12. Originally Posted by Harold14370
Well, it's not quite that simple because if the whole electrical system was ungrounded, then no current would flow through you to ground when you touched the "hot" grill chassis. It would be like the bird landing on a wire.
Birds can land on wires because they are not touching anything that is grounded. People often stand on the ground which is (by definition) at ground potential, and they often touch other things (like sinks) that are also at ground potential. Thus whenever you touch a hot line you have a significant chance of getting shocked. You don't need a second short to cause a hazard.

All large electrical systems are grounded either intentionally (via an explicit ground point, usually at the entry to the property) or unintentionally (due to the small coupling to ground via parasitic capacitance/resistance.) You can avoid a shock hazard with a very small "ungrounded" system (such as in an electric vehicle or home power system) but cannot avoid it on any large system. We have, unfortunately, learned this the hard way.

13. The systems are grounded because they are required to by code, but what if they weren't. If the soil is very dry, the copper rod sometimes doesn't work all that well. Parasitic capacitance? - meh. That kind of depends on how close to ground the wires are routed, and the "hot" side would be just as likely to be coupled to ground as the neutral.

14. In the USA 'they' ( Unknown) decided that the 240 volt system was just too dangerous for domestic use.. so you in the US of A have a 110 volt domestic voltage.. Apparently you are more likely to survive a Zap than we.. Please be applying a little common sense when messing about with sparky..
~ Him's will get you.. ~ ZAP... BANG.~ Oh damn..plonk.
On and in regard to AC verses DC.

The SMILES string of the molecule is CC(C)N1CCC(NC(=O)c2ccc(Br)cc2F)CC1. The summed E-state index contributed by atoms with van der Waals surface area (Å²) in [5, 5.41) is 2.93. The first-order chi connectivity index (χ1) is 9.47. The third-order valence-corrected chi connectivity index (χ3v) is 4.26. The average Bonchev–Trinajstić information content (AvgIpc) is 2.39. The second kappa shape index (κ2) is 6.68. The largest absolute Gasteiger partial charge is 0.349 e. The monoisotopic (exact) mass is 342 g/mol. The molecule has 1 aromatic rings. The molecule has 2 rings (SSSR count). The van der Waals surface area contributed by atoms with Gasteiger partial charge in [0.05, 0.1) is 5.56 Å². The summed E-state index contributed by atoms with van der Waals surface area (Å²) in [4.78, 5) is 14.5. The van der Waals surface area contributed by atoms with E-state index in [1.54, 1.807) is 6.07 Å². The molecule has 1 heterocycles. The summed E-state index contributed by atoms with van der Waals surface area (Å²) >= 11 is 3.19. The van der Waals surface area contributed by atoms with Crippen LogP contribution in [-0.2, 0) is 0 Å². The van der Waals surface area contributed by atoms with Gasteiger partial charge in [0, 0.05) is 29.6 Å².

~ From the power station to the local Grid the method of transmission is DC ( Direct Current ) It's only converted to AC ( Alternating Current) for domestic users..
Some industrial plants require a 440 volt feed and a three phase system..Same stoves and ovens have that here..
Talking with electrical engineers and electricians whom are qualified is vital for a proper understanding.. and always remember that ...
Zap...Bang is no joke.. you gota know what you are messing with.. Stick to code..

15. The main function of the third wire; the 'earth' connection, is actually to blow the supply fuse or trip the breaker if the chassis or metal work becomes live.

Normally current from the live supply goes through the device and back via the neutral. However, if the live voltage feeding a device comes into contact with the chassis, there is no indication that it has done so, and anybody touching the chassis and earth would receive a shock. To prevent this, a third wire, the 'earth' wire is connected to any metal parts of the device and forms a very low resistance circuit which allows maximum current to flow from the supply - much more than the device itself would use - and this blows the fuse or trips the breaker, disconnecting the dangerous device from the supply.

The 'earth' wire is really a second neutral wire, connected to what should be the non-electrified metal parts of a device.

Here in the UK a wiring convention connects the neutral and earth wires together at the supply source.

In UK single phase AC supplies, the supply wire alternates between positive voltage and negative voltage. The neutral stays neutral, it does not supply the opposite potential to the supply wire.

OB

16. Originally Posted by One beer
Here in the UK a wiring convention connects the neutral and earth wires together at the supply source.

In UK single phase AC supplies, the supply wire alternates between positive voltage and negative voltage. The neutral stays neutral, it does not supply the opposite potential to the supply wire.

OB
US and UK are not really that much different, except that in the US, the 240 volt secondary of the distribution transformer is center tapped, with the center tap grounded at the service entrance. Each 120 volt circuit has one conductor connected to neutral and the other to one of the "hot" sides of the transformer. The two "hot" voltages are commonly referred to as "phases" but it is still just a single phase system. If you supply a circuit using two of the "hot" wires of different "phase", with a 2-pole breaker, you get 240 volts. Neither hot wire is grounded, but you will still have a separate grounding conductor to ground the chassis. The 240 volt circuits might be used for water heaters, electric clothes dryers and such.